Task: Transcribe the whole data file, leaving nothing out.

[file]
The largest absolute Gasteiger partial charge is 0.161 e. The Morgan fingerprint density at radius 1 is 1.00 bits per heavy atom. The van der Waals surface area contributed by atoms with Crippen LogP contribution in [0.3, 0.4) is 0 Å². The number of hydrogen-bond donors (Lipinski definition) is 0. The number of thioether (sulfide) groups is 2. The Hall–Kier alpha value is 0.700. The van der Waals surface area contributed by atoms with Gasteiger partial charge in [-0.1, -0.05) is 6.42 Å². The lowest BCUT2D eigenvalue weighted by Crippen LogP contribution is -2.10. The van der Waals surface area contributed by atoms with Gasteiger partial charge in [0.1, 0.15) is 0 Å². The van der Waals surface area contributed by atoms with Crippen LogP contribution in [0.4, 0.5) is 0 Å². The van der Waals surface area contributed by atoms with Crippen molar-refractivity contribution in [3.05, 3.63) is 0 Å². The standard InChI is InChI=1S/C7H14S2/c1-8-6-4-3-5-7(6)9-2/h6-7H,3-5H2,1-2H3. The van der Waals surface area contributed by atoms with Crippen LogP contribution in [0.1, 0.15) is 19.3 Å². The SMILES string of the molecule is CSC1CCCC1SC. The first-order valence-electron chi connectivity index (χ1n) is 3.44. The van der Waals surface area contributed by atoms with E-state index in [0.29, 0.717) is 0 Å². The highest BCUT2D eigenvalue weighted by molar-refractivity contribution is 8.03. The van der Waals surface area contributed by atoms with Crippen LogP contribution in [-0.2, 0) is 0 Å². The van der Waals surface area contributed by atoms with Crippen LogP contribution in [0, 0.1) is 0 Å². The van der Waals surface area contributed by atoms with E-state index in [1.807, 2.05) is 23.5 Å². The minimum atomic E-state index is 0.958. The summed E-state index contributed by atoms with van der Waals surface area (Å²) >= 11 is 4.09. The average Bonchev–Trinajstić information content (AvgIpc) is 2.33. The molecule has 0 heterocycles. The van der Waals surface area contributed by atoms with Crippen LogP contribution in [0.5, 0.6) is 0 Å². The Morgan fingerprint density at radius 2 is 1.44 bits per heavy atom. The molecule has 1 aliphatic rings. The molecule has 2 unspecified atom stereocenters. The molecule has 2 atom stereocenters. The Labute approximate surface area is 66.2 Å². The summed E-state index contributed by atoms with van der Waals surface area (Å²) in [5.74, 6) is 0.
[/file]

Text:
The largest absolute Gasteiger partial charge is 0.161 e. The Morgan fingerprint density at radius 1 is 1.00 bits per heavy atom. The van der Waals surface area contributed by atoms with Crippen LogP contribution in [0.3, 0.4) is 0 Å². The number of hydrogen-bond donors (Lipinski definition) is 0. The number of thioether (sulfide) groups is 2. The Hall–Kier alpha value is 0.700. The van der Waals surface area contributed by atoms with Gasteiger partial charge in [-0.1, -0.05) is 6.42 Å². The lowest BCUT2D eigenvalue weighted by Crippen LogP contribution is -2.10. The van der Waals surface area contributed by atoms with Gasteiger partial charge in [0.1, 0.15) is 0 Å². The van der Waals surface area contributed by atoms with Crippen LogP contribution in [0.4, 0.5) is 0 Å². The van der Waals surface area contributed by atoms with Crippen molar-refractivity contribution in [3.05, 3.63) is 0 Å². The standard InChI is InChI=1S/C7H14S2/c1-8-6-4-3-5-7(6)9-2/h6-7H,3-5H2,1-2H3. The van der Waals surface area contributed by atoms with Crippen LogP contribution in [0.1, 0.15) is 19.3 Å². The SMILES string of the molecule is CSC1CCCC1SC. The first-order valence-electron chi connectivity index (χ1n) is 3.44. The van der Waals surface area contributed by atoms with E-state index in [0.29, 0.717) is 0 Å². The highest BCUT2D eigenvalue weighted by molar-refractivity contribution is 8.03. The van der Waals surface area contributed by atoms with Crippen LogP contribution in [-0.2, 0) is 0 Å². The van der Waals surface area contributed by atoms with Crippen LogP contribution in [0, 0.1) is 0 Å². The van der Waals surface area contributed by atoms with E-state index in [1.807, 2.05) is 23.5 Å². The minimum atomic E-state index is 0.958. The summed E-state index contributed by atoms with van der Waals surface area (Å²) >= 11 is 4.09. The average Bonchev–Trinajstić information content (AvgIpc) is 2.33. The molecule has 0 heterocycles. The van der Waals surface area contributed by atoms with Crippen LogP contribution in [0.5, 0.6) is 0 Å². The Morgan fingerprint density at radius 2 is 1.44 bits per heavy atom. The molecule has 1 aliphatic rings. The molecule has 2 unspecified atom stereocenters. The molecule has 2 atom stereocenters. The Labute approximate surface area is 66.2 Å². The summed E-state index contributed by atoms with van der Waals surface area (Å²) in [5.74, 6) is 0.